Northern (or Red) Cardinal, female awaits her turn at the feeder.

If you have an itch scratch it, even if you have to use your feet!. Male Northern Cardinal

Pair of House Finches wait their turn on the feeder. She is complaining the doves are eating too much it seems.

Purple Martin pair. The male is telling the wife, it is your turn to get the bugs..I did it last time!

Small Spotted Sandpiper in breeding colors (the spots)..

George, the Yellow Crown Night Heron and a few other Egrets are the only ones on the river lately.

Muddy raccoon hears the doohickey click.

Can someone help me ID this one? Often seen feeding with the other birds at the feeders..:)

You know it is spring when a Baltimore Oriole shows up to play ball!

Beyond the Broward, the Coming Signs

     In the early morning hours on the 15th of April the first of four coming “Blood Moons”, or lunar eclipses occurred. According to some researchers this is a sign of coming changes about to happen on this earth below. Unfortunately, due to the cloud cover, all I could do was get an obscure glimpse as the earths shadow passed between the moon and the sun. Shortly after 4 am the sky momentarily cleared and I did indeed behold a blood moon before me. However, the only blood color I was able to clearly see was that which I let myself as the IRS withdrew even more again this year.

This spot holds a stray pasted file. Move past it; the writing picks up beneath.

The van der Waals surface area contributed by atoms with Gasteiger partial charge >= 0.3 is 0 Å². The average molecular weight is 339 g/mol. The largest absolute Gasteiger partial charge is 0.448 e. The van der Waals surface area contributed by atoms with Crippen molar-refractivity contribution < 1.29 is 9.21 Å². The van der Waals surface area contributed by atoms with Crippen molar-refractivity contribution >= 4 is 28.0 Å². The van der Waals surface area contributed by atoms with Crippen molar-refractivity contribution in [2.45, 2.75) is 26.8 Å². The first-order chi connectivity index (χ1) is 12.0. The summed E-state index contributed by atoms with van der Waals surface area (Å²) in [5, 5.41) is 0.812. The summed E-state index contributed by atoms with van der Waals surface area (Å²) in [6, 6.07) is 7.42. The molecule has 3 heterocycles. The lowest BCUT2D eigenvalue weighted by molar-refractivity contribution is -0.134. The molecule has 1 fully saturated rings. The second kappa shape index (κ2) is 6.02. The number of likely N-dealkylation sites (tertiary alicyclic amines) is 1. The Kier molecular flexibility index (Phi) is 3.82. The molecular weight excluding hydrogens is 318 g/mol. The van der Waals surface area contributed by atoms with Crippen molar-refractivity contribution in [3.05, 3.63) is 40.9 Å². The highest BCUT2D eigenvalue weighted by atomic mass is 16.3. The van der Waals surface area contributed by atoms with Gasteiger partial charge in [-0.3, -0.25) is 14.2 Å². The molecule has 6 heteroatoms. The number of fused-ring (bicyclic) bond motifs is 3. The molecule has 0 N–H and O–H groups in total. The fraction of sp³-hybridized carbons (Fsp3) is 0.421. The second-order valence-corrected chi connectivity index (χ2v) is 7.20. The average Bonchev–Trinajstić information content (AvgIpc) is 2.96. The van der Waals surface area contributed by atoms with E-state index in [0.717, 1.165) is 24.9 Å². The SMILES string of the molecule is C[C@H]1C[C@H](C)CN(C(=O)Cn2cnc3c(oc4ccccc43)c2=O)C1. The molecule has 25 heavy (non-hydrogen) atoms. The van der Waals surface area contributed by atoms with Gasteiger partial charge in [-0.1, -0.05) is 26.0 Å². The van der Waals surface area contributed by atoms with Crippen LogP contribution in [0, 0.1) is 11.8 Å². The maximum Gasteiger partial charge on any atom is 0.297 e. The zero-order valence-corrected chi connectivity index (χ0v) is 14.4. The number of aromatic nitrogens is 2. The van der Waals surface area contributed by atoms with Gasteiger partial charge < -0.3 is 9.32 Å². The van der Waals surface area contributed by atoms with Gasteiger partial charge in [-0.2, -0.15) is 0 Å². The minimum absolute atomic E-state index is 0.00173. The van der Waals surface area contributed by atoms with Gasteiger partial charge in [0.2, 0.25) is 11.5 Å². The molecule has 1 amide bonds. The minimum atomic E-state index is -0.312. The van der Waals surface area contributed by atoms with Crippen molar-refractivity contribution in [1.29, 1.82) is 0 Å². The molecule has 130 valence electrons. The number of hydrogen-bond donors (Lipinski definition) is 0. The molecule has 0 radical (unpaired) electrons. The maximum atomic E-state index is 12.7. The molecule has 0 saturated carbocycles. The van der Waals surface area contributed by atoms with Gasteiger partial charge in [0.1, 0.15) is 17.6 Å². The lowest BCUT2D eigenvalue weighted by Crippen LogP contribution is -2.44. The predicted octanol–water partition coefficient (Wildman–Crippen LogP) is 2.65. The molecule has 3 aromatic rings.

For this second Beyond the Broward edition I paid a visit to the St. Augustine Alligator Farm rookery. There were sure signs of spring as nesting marsh birds waited for coming signs of life in the eggs securely covered by their warm feathers and watching eyes. Great Egrets with their long bright white plumes and green eye shadow colors of the breeding season were building nests by the dozens. At least four nests had recently hatched chicks in them.

     I saw one bird I recognized immediately as the great Theodore “TR” Roosegret. You know, the one whose famous quote was “Fly swiftly and carry a big stick”. This was no doubt penned in response to its mate nagging to make yet another addition to the nest. Along with the Great Egrets were handsome (sorta) Wood Storks, flying Tricolored Herons with bright blue beaks, demure Roseate Spoonbills, and squawking Snowy Egrets. They were all busy going about the true coming signs of spring as they prepared nests or gently covered recently laid eggs. A new generation of marsh birds is waiting to be born.